The next day the Major called us all to the All Ranks Club for a "debrief". When we walked in we were shocked. There was chicken, ribs, and a keg of beer (it was that nasty Bitburger beer, but it was beer) . All of it bought and paid for by the Major. When we were all there ... the Major said ... Thanks. Then he left.

That chicken, and those ribs were probably good (Bitburger beer is not good ... sorry to the folks that brew that stuff ... but it is harsh.) The Major was not treated very well by most of us ... we never said anything harsh to him ... we just never took him into the team the way we should have. Yeah...that is the type of Love I mean ... we never accepted him since he was from NASA ... and an officer. When I had that epiphany it was too late ... the exercise was on ... and I would not get a chance to tell him thanks.

I learned that you are never too big to fail. I had failed the Major and my team by allowing the Major to fail. That was wrong of me. Sorry Major. Yeah...I can work a map and compass ... but I can't build rockets.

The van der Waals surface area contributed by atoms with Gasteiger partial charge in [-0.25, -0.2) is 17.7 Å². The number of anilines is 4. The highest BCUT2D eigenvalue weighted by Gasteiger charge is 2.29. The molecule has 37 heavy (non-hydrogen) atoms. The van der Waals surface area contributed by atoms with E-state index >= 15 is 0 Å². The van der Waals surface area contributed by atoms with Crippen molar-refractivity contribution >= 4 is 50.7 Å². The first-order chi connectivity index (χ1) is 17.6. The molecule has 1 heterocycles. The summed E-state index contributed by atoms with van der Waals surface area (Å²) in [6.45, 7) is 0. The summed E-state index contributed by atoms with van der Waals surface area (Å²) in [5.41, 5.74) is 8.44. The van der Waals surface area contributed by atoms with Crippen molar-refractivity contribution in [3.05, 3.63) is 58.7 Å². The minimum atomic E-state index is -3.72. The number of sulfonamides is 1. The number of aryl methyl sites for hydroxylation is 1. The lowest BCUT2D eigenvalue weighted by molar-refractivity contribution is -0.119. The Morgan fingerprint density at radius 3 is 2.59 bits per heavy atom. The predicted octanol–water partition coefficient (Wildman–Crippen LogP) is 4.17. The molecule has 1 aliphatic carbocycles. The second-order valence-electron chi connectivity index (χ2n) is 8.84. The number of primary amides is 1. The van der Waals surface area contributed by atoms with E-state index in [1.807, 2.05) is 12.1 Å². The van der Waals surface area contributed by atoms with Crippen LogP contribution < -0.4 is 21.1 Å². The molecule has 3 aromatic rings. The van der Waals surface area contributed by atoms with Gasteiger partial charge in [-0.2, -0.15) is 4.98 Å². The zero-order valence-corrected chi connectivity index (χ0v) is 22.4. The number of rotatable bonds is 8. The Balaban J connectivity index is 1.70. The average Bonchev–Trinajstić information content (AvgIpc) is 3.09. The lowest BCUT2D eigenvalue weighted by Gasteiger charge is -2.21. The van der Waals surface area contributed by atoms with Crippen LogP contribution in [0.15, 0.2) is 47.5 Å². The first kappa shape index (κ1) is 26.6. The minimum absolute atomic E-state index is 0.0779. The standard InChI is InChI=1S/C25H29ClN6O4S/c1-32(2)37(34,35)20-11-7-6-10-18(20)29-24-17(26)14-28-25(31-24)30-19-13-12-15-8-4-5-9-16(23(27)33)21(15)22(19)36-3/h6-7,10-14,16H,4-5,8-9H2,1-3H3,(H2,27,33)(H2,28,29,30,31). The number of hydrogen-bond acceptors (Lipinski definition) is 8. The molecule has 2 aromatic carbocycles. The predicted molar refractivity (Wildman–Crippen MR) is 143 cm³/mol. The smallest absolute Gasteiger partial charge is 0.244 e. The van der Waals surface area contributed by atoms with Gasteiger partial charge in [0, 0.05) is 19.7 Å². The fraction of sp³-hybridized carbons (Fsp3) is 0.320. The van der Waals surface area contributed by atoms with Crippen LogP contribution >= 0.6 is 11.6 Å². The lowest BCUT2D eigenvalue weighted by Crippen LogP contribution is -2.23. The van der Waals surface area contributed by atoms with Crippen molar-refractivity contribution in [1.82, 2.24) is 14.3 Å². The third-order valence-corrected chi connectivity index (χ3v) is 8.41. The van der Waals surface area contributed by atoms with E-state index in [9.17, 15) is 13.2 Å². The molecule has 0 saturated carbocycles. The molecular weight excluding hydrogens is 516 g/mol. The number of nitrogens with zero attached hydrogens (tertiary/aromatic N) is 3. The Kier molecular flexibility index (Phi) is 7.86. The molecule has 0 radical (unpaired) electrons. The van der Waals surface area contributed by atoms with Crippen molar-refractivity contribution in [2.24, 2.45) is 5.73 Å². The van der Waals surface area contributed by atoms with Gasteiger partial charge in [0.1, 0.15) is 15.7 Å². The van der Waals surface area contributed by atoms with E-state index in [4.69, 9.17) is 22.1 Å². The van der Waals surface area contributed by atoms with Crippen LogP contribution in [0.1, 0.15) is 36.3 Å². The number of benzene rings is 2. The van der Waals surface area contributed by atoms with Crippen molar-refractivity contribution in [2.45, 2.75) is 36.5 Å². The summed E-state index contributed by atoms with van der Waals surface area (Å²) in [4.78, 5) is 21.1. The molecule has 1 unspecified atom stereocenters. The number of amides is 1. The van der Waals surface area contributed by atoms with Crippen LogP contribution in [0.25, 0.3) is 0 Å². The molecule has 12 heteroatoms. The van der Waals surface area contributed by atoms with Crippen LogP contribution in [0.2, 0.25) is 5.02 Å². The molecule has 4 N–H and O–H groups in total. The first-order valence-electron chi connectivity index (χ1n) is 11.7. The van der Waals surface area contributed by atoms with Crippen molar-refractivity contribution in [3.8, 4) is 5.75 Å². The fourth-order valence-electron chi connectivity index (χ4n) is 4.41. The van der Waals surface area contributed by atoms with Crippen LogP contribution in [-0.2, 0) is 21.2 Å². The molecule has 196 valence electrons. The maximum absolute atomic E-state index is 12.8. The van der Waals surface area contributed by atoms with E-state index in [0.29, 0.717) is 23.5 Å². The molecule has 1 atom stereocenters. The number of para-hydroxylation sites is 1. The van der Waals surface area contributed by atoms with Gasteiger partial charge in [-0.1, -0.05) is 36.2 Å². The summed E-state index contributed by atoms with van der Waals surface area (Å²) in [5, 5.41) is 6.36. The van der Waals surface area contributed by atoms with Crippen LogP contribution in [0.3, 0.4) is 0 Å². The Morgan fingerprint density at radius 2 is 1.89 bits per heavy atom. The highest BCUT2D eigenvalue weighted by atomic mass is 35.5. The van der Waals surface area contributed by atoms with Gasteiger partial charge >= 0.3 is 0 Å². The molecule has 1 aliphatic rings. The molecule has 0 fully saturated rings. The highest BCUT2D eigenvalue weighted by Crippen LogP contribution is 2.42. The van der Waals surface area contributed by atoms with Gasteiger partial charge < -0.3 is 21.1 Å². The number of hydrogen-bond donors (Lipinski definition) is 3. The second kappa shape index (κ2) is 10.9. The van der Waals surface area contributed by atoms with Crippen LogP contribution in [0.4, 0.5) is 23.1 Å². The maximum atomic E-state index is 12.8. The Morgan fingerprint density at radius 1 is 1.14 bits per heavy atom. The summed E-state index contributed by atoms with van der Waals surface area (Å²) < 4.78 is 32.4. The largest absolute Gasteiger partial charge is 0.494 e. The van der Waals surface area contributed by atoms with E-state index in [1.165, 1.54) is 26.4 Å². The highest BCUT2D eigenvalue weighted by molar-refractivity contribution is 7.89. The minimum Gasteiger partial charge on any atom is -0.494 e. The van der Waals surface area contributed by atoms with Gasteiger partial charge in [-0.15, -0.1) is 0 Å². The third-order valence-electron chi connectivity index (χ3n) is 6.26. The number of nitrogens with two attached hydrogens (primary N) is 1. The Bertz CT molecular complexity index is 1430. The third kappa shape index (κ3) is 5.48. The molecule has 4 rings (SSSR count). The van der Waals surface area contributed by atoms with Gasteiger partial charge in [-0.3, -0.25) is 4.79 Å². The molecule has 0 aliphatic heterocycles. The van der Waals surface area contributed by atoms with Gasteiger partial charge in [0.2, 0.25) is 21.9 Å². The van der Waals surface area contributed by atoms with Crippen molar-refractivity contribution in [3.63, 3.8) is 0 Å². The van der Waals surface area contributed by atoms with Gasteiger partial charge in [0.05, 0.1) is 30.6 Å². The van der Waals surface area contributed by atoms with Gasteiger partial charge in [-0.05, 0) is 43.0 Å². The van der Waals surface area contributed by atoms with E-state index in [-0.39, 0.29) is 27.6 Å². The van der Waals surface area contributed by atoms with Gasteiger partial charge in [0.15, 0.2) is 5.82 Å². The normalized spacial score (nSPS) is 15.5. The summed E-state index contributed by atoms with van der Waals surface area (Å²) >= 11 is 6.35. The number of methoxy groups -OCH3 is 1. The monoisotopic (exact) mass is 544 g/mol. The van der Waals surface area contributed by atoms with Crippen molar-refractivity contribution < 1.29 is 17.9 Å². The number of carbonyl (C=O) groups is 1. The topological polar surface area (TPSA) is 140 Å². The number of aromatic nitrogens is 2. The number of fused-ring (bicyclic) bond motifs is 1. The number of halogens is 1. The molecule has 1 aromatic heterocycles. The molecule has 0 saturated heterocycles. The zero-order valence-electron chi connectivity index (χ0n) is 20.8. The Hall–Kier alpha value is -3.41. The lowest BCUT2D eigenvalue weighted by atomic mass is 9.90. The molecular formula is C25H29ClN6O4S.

I learned that by keeping the Major out of our group I was not allowing him to contribute. I was not showing the man any love. I have improved on that since then ... and it has served me well.

I reinforced the notion that laughing at yourself is healthy ... and deserved. I still laugh to this day when I think of that radio guy ... smoking radio... and how mad he was.

Well at least I am not on train tracks ... cold ... and it is not raining. It is snowing right now. That's life in Montana.



  1. I was in Germany in August 1968 when the United States held Refoger I..

    By some remakable coincidence (according to the State Department), it "happened" to coincide with the USSR's Invasion of Czechoslovakia.